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able trifles? How odd, from the Archimedean perspective, appear the fevered imaginings of mankind about higher beings inhabiting somewhere above our heads the icy, ether-filled cosmical space, vibrating with force-radiations, and pervaded by meteor-streams! How utterly absurd is the idea of an assembly of the gravest, most learned, and most profound men of their times sitting to decide whether Father and Son are of the same or of like substance! How ridiculous, were it not so tragical, was the scene of Galilei's abjuration, when we think of him and his judges being carried along together "in the ever-rapid course of the spheres!" But oh, how doubly hideous appear the massacre of St. Bartholomew and those autos da fé, whose atrocities reach their culmination in the burnings of Giordano and Servetus! For the objects of veneration to whom these hetacombs were immolated there is no place in infinite space from the Archimedean standpoint, and they will have to be collocated in the fourth dimension.

In truth, in this so-called "universal history," there is but one light to guide us, which, however, has not often been employed hitherto: that is the doctrine of epidemic mental disease. As in mental diseases occurring in individuals, so here, it is hard to draw the lines of distinction between insanity and depravity. But the few who contemplate, as it were, from the lofty summit of an intellectual crag, in an Archimedean way, the doings of mankind here below, cannot be very far wrong in holding that to be the true history of the human race which, through all its ups and downs of fortune, its crimes and its errors, traces for us its gradual rise out of a state of semi-brutishness, its progress in arts and sciences, its growing dominion over Nature, its daily increasing well-being, its liberation from the bonds of superstition, and its steady approximation to those ends which make man what he is. In polity and war, whose unprofitable and monotonous oscillations are the subject-matter of political history, man had predecessors among invertebrate animals even; but the human race alone offers a history of civilization. Hegel calls the horse and iron the "absolute organs for establishing civilized power." With greater justice we say that natural science is the absolute organ of civilization, and hence that the history of natural science is the proper history of the human race.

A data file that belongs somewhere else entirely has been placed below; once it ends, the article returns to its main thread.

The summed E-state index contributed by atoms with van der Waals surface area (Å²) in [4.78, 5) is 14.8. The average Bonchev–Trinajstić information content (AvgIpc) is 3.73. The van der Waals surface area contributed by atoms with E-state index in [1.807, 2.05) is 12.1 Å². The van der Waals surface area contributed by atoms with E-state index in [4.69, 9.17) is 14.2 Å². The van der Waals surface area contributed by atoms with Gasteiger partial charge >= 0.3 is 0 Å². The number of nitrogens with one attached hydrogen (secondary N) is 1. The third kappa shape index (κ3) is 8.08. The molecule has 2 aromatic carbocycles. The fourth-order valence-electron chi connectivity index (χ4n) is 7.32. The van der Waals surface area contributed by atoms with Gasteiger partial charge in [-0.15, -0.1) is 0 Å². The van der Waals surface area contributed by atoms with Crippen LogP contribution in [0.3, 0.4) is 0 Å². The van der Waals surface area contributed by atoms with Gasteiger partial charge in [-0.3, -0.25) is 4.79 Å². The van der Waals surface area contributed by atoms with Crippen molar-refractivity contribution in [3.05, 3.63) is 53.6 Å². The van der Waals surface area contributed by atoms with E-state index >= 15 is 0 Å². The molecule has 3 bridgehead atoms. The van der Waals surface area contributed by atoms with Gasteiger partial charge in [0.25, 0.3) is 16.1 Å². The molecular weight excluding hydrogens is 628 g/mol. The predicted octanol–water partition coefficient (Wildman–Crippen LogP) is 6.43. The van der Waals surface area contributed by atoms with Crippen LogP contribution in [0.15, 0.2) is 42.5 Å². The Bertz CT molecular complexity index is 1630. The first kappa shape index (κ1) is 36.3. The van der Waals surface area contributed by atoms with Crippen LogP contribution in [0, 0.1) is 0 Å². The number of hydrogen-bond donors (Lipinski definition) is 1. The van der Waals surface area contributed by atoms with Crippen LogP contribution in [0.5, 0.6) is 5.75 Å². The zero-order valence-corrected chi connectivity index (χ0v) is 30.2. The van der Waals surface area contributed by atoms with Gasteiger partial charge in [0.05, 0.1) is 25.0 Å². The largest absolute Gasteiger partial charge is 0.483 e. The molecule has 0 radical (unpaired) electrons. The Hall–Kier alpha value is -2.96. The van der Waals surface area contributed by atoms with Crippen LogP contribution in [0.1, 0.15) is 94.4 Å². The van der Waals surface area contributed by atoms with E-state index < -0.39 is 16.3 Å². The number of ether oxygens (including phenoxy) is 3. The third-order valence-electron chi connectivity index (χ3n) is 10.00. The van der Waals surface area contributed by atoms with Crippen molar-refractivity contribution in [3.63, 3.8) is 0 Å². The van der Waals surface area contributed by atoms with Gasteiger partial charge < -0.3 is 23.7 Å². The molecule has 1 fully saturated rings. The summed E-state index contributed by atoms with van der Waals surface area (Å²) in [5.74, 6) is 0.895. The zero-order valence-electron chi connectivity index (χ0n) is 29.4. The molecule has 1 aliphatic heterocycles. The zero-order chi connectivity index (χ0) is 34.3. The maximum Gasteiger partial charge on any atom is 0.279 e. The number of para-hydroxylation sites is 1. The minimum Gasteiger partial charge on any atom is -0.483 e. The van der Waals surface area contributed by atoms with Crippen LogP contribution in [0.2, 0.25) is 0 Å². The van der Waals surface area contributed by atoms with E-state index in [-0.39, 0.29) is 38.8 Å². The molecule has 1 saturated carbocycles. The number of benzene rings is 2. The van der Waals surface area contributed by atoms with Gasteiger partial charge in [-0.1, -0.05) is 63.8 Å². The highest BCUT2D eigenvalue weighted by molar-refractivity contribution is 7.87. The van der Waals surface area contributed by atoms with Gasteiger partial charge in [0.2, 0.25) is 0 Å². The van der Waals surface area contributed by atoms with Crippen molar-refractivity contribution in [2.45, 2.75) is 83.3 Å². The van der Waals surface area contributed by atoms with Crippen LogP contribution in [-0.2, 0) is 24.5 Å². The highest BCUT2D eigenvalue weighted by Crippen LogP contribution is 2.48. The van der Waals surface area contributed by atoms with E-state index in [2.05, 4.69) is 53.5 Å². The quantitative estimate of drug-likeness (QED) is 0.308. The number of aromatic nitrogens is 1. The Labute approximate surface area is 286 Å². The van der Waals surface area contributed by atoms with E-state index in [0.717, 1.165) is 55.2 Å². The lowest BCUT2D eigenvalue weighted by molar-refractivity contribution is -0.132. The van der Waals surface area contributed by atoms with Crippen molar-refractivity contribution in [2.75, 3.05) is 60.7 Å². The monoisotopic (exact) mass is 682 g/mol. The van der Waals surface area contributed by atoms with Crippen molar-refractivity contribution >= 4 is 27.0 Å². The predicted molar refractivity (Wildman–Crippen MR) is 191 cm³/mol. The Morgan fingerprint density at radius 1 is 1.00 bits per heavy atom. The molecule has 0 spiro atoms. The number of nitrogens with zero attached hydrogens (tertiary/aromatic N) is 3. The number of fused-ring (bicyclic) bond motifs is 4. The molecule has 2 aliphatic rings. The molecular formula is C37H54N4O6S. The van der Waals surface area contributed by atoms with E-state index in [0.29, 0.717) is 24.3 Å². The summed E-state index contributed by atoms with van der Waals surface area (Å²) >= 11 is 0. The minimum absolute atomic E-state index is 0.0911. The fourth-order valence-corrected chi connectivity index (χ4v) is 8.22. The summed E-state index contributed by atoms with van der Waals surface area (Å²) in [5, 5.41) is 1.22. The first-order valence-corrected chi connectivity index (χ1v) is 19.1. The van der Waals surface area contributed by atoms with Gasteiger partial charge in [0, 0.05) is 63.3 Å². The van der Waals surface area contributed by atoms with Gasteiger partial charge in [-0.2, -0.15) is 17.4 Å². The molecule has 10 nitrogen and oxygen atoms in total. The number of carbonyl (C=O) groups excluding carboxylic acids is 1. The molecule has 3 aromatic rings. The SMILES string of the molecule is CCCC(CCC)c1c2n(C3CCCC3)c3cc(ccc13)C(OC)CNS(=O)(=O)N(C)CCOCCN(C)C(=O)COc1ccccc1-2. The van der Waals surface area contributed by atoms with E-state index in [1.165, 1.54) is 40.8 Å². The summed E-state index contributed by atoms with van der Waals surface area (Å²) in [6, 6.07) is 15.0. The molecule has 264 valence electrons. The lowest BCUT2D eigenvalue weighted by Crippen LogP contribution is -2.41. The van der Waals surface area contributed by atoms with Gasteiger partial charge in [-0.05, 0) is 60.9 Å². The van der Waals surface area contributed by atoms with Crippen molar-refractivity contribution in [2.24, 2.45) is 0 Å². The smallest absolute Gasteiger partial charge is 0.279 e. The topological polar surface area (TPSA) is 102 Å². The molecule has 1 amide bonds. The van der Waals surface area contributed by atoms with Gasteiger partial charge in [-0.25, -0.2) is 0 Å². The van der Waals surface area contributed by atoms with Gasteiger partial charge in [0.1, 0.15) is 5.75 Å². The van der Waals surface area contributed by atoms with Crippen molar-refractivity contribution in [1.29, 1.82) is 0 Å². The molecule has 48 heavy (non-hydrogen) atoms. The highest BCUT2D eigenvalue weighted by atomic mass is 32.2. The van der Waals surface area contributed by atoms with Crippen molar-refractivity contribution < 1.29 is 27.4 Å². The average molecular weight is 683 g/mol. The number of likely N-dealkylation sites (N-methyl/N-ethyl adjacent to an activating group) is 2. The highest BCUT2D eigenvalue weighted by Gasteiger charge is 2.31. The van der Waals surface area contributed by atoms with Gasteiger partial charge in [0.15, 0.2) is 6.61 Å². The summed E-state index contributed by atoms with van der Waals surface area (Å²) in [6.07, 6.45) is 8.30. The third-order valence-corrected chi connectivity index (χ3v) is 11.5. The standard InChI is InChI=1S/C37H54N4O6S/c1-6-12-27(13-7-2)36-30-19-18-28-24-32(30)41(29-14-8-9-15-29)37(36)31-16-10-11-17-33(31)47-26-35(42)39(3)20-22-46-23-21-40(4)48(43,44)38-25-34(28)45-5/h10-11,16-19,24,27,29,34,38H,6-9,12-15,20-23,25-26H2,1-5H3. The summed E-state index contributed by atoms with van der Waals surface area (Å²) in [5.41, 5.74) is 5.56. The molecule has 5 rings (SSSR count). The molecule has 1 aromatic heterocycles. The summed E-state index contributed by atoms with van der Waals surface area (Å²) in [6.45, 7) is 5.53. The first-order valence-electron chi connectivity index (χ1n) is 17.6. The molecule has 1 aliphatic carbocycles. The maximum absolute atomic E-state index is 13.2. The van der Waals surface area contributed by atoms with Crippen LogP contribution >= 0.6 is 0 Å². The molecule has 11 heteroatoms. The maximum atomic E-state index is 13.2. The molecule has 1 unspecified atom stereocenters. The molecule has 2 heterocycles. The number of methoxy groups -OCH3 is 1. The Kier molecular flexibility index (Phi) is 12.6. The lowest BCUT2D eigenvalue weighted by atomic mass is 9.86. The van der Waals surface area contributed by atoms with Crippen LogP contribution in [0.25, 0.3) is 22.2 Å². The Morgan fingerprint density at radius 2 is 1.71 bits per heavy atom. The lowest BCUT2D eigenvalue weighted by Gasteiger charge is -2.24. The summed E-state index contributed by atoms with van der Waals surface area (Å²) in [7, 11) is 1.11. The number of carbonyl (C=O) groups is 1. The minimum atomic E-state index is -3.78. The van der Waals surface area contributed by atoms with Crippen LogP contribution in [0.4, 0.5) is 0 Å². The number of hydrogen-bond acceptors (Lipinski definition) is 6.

The punier man seems to be, as viewed from the Archimedean standpoint, the grander appear his achievements in the face of Nature, the nobler his efforts to subdue her, the more attractive the history of his intellectual conquests. As this history has memorable days and places different from those of political history, so, too, of course its kings and heroes differ from the kings and heroes to whom the thoughtless world is wont to pay homage. Who is it that in this history rivets our attention at the beginning of the eighteenth century? Not that king, surrounded by his confessors, his mistresses, and his incendiary marshals, against whom, as Ranke said to Thiers, we still bore arms after Sedan; but that greatest of men, Sir Isaac Newton, deeply pondering on a prob-